Judge-bashing is a favourite pastime of many misguided citizens. The attack often goes well beyond legal issues and aims below the belt. In a recent instance from the Gujarat High Court, one advocate asked for the transfer of a case only because the judge before whom the matter was listed belonged to a particular caste and the subject matter of the writ was the alleged casteism of a lower court judge. The petitioner’s counsel was brazen enough to say that the high court judge’s name suggested he belonged to a particular caste his client was fighting, and therefore, the judge had no business to hear the matter. Can there be anything more crude and offensive? We have many such worthies fond of taunting the judiciary at every opportunity. Not that all the honourable men and women adorning the bench are faultless. They have their own biases, follies, foibles. But then, is the society we are part of perfect? Don’t we all have our own peccadilloes and prejudices? Scandalising a judge is fraught with undesirable consequences, especially at a time when we are struggling to get the best of our lawyers on the bench. We should remember that the judiciary is the last bastion of our troubled democracy, and it is tottering, if one is to go by what has been happening in our legislatures, where some law-makers have shown themselves as not more than easily purchasable commodities.
I am equally distressed by the growing trend of assailing any compassion shown by the judiciary to an accused, which in some cases is certainly warranted. The whole response by the media and others in society smacks of vengeance and vindictiveness, something incompatible with the image of our nation as one that gave the world Gandhiji, besides religions that stress on compassion and forgiveness. In the recent decision in the much-dissected Priyadarshani Mattoo rape and murder case, two Supreme Court judges reduced the death sentence imposed on Santosh Kumar Singh to life imprisonment. This created a furore that was staggering. One could understand the hurt feelings of the victim’s family. We cannot take exception to the father’s demand that the accused should receive the extreme penalty. But what about the others who joined the chorus? They were well-educated persons who should have the knowledge that capital punishment hardly deters anyone from resorting to a homicidal attack on another. The court was clear that this was not a “rarest of rare” case warranting a death sentence. They went on to highlight the youth of the accused, which raised the prospect of his reform. Added to this was the fact that he had got married after his acquittal by the trial court and had become a father. To the Supreme Court, these were factors to be taken into account. I am appalled that such nobility on the part of the highest court in the land has been misconstrued as judicial laxity. Are we not being barbaric when we bay for the blood of a youth who had no doubt grievously misbehaved with an innocent girl who rejected his overtures, but must be regretting his horrendous deed every living day?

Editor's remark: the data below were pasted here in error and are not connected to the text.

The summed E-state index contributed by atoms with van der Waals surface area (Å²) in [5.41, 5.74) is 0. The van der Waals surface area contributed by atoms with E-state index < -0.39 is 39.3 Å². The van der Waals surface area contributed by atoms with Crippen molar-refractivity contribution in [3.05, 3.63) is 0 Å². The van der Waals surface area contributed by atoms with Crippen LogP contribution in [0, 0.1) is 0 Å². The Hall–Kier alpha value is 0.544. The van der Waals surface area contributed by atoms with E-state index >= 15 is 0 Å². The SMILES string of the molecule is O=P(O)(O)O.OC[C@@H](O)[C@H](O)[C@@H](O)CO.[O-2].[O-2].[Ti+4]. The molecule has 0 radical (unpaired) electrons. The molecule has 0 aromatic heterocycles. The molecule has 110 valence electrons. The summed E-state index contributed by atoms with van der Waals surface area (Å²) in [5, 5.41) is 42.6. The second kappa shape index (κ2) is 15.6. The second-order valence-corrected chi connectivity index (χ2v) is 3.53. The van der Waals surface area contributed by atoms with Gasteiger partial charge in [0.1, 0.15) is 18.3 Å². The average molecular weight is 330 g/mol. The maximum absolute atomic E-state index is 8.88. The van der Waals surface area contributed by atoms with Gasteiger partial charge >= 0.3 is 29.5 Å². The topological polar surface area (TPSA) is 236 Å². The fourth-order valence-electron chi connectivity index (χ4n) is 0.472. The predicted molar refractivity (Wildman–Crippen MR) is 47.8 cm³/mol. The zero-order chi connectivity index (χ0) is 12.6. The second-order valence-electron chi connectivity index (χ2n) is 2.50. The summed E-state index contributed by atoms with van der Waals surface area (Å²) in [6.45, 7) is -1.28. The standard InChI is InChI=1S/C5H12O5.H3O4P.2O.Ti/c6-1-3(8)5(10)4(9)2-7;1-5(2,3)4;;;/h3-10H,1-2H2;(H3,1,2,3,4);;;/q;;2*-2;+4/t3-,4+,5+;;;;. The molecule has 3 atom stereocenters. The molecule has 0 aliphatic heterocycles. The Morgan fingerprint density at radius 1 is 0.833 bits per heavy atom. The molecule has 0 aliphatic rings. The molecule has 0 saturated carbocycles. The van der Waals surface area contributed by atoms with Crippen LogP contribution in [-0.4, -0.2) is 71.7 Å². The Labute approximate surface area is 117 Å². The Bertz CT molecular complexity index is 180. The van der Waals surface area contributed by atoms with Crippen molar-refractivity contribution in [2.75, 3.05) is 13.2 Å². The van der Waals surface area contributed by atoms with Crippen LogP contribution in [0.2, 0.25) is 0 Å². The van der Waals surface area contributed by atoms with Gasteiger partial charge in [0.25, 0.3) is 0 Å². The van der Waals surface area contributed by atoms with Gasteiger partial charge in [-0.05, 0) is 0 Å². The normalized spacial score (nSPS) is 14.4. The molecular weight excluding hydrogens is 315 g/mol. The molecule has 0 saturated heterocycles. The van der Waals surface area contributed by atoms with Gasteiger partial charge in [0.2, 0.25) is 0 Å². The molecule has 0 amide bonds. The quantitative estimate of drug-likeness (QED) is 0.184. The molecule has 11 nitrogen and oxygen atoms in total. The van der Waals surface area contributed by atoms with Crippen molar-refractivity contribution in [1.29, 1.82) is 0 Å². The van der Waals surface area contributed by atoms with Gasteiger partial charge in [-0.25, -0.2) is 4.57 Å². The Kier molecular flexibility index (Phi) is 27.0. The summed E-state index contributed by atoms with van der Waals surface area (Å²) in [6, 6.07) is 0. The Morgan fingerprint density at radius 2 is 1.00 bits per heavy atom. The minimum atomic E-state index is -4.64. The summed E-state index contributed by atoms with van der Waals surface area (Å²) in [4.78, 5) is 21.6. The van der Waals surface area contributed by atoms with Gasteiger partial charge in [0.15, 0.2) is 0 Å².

The same lack of humanity came to the fore after a Bangalore judge handed down a life sentence, to be served till death, while convicting a driver who raped and murdered Pratibha Murthy, a young bpo employee. Whether a life sentence can exceed the mandated 14 years in prison before which an accused cannot be released by an executive order is debatable. But then, the judge possibly felt a death sentence was excessive and therefore decided on a life sentence. Here also, the accused was young. This could have weighed on the judge’s mind. If it did, should we take umbrage at this? My own stand is that, as long as we do not suspect dishonesty on the part of a judge, or a blatant misapplication of the law, we have no business to criticise the judge concerned. No civilised country—I suppose no one will disagree that we are one—should make capital punishment mandatory for a heinous offence, particularly when several judicial orders have in the past been found to be based on incorrect information. In my view, justice that is not blended with the divine quality of mercy is mute and blind. Let us not push our criminal justice system to that brink.
(The writer is a former director of the CBI.)